This week on Top Chef Texas we finally got to meet our other Korean American hopeful, Beverly Kim, chef de cuisine at Aria in Chicago. With Chef Edward Lee “on the bubble” following last week’s season premiere, Chef Kim’s performance is vital to our getting at least one KA into the top 16. No pressure.

Ten ingredients are presented to 10 chefs in the third and final group to decide who goes to the round of 16. Choosing from a variety of ingredients such as oxtail, brussel sprouts and rice, our girl Beverly goes with octopus.

The chefs are separated into three groups based on the amount of cooking time they are allotted for their chosen ingredient. Chef Kim is part of the third group and will have a full hour to prepare her eight-tentacled friend.

“Tom and Hugh are walking around the kitchen so I’m just feeling a little nervous and scared,” Kim says. But she doesn’t look scared when she starts tearing apart the octopus with her bare hands. Despite being a petite chef, she shows no signs of fear or weakness. Continue reading

Top Chef Texas Week 1 Recap

by Monica Hong

Top Chef is back with its biggest season ever. Big meaning the ever so large state of Texas, multiple cities and a boatload of chefs, 29 to be exact. And lots of Korean American promise. Well, two, in the form of Edward Lee and Beverly Kim, and some other Asian friendly faces!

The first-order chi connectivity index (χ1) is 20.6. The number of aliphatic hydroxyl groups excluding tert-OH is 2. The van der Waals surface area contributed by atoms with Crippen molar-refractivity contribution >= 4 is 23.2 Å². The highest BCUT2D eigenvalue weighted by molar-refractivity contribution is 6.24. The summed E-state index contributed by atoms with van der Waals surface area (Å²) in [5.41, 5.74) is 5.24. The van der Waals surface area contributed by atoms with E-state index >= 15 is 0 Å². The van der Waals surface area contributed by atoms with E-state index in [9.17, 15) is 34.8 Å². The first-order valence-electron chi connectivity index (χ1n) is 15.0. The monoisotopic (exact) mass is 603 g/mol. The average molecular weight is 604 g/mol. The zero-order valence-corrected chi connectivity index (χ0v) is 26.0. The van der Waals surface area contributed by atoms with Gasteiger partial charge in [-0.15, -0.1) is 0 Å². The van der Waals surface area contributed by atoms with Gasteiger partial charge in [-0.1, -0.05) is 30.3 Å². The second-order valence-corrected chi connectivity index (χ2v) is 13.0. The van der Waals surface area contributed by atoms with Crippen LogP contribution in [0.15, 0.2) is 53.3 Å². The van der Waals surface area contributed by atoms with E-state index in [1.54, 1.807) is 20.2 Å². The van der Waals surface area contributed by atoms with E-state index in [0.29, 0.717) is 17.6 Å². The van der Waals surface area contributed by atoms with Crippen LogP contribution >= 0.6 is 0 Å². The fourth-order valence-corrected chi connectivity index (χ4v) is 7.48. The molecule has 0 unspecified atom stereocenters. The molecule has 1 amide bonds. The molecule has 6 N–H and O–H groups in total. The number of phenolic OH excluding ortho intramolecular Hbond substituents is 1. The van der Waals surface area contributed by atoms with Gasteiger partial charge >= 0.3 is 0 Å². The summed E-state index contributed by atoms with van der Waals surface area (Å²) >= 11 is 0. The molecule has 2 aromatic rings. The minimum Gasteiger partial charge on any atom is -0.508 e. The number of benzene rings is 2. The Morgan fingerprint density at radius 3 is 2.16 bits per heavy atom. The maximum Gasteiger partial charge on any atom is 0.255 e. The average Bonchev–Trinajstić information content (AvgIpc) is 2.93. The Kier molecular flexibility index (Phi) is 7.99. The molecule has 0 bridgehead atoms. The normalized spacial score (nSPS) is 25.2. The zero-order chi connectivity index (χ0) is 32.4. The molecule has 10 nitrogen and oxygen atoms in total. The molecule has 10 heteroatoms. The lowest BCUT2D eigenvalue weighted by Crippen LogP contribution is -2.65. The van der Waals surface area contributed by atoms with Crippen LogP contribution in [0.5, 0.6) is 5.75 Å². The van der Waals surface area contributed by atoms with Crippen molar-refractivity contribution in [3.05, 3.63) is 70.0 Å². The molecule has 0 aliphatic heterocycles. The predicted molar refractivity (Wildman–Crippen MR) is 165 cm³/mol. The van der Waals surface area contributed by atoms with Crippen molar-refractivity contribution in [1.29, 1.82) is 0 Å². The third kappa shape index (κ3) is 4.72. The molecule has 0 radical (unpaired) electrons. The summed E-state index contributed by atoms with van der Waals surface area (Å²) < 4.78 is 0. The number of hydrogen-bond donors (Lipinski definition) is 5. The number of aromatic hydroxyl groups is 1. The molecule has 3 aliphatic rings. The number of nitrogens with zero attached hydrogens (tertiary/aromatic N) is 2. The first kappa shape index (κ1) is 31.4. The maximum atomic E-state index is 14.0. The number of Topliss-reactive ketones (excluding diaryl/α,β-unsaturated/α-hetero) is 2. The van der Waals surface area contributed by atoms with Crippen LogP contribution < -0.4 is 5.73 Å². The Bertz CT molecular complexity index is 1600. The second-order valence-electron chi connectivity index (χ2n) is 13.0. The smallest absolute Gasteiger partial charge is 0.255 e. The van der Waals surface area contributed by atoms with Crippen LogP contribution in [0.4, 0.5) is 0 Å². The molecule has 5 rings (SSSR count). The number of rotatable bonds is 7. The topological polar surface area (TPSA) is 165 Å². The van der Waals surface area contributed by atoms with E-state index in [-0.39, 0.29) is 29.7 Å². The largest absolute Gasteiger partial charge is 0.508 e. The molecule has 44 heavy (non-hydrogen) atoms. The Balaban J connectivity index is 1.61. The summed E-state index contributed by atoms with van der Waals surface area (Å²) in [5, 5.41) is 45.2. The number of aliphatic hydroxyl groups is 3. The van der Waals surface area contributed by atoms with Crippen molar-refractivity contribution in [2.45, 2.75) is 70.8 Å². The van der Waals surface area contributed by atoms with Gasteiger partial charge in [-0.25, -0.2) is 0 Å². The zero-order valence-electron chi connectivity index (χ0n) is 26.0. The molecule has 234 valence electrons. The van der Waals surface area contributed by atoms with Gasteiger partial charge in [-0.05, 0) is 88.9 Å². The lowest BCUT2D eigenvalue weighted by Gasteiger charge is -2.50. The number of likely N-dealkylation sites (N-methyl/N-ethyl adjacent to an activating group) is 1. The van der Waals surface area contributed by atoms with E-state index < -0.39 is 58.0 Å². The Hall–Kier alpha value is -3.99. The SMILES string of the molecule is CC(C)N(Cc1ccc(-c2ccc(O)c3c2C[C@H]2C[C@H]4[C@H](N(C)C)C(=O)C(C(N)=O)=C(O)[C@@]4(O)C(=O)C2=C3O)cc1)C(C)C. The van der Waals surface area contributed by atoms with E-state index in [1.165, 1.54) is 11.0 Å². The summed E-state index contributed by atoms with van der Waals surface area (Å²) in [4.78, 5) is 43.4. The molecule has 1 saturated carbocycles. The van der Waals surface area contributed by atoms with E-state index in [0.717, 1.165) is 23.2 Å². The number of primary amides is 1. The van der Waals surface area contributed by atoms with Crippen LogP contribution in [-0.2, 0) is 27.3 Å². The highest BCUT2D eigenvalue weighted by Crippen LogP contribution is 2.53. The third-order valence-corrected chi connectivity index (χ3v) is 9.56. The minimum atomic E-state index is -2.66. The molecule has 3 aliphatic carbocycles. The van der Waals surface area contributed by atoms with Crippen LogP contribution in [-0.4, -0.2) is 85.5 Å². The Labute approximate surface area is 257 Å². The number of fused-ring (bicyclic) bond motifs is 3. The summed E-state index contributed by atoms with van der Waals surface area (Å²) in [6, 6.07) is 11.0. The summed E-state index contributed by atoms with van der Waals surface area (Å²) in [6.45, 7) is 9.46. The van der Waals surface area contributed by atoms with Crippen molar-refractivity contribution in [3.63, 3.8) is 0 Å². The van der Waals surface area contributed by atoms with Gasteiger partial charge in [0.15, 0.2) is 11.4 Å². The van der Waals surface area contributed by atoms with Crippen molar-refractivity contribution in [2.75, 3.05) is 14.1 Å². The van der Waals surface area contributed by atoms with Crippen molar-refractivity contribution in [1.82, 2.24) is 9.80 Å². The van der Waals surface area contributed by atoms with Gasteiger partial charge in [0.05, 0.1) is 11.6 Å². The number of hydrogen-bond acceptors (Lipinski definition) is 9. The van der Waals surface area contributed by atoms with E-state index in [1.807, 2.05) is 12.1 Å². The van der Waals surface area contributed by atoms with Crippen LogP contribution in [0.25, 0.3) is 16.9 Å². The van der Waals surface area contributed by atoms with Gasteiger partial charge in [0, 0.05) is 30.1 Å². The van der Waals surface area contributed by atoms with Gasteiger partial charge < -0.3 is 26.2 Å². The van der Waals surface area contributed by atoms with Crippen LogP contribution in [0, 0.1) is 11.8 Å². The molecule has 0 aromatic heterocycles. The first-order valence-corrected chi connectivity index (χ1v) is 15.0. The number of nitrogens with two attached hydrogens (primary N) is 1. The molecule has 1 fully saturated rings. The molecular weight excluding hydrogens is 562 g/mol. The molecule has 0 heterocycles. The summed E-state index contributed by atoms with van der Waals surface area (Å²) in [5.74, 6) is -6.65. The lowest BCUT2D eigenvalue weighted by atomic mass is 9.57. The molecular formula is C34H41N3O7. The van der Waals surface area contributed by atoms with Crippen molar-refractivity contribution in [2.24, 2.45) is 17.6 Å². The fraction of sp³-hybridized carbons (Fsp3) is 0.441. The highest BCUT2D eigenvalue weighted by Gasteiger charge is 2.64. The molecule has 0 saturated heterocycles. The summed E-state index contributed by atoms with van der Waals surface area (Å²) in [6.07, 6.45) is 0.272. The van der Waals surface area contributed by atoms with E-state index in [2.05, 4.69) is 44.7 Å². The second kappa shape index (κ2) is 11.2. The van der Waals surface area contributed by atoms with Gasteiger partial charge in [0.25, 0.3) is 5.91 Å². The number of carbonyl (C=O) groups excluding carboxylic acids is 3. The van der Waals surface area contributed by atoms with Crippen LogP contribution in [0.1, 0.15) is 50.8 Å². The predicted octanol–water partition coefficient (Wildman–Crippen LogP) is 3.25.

Lee, a native of New York, is executive chef and owner of 610 Magnolia in Louisville, Kentucky and a 2011 James Beard Award nominee for best chef in the Southeast. Kim, a wife and mother, also happens to be chef de cuisine of Aria at the Fairmont Hotel in Chicago.

The two KA hopefuls, along with 27 other chefs, arrive at the Alamo proud of themselves for being handpicked out of a thousand chefs only to discover they have to face a qualifying round. Will they remember the Alamo? Ahh ha. Only 16 chefs will move past this round into the real meat of the competition. To narrow the field, the culinary bunch is split into three groups with each group competing in a separate challenge. They must excel at their test in order to earn a Top Chef coat.


Sorta sounds like earning a Masterchef apron. Well, it is. Just like in Gordon Ramsay’s show, American Idol and countless other competition-based reality shows, the contestants’ fate lies in the hands of three judges. The majority rules for all decisions and if the judges agree that you should be in the top 16, then you get a fancy-looking Top Chef jacket. Don’t mind if I do.

If two of them think you should be eliminated, you get sent home. But, if they are undecided, they put you “on the bubble,” meaning you have to compete in one more challenge to earn a spot in the Top Chef house.

“Walking into the Top Chef kitchen for the first time, the air is thick with tension,” Lee says in a talking head segment. “I’ve been waiting for this for so long. I’m ready to cook.” Continue reading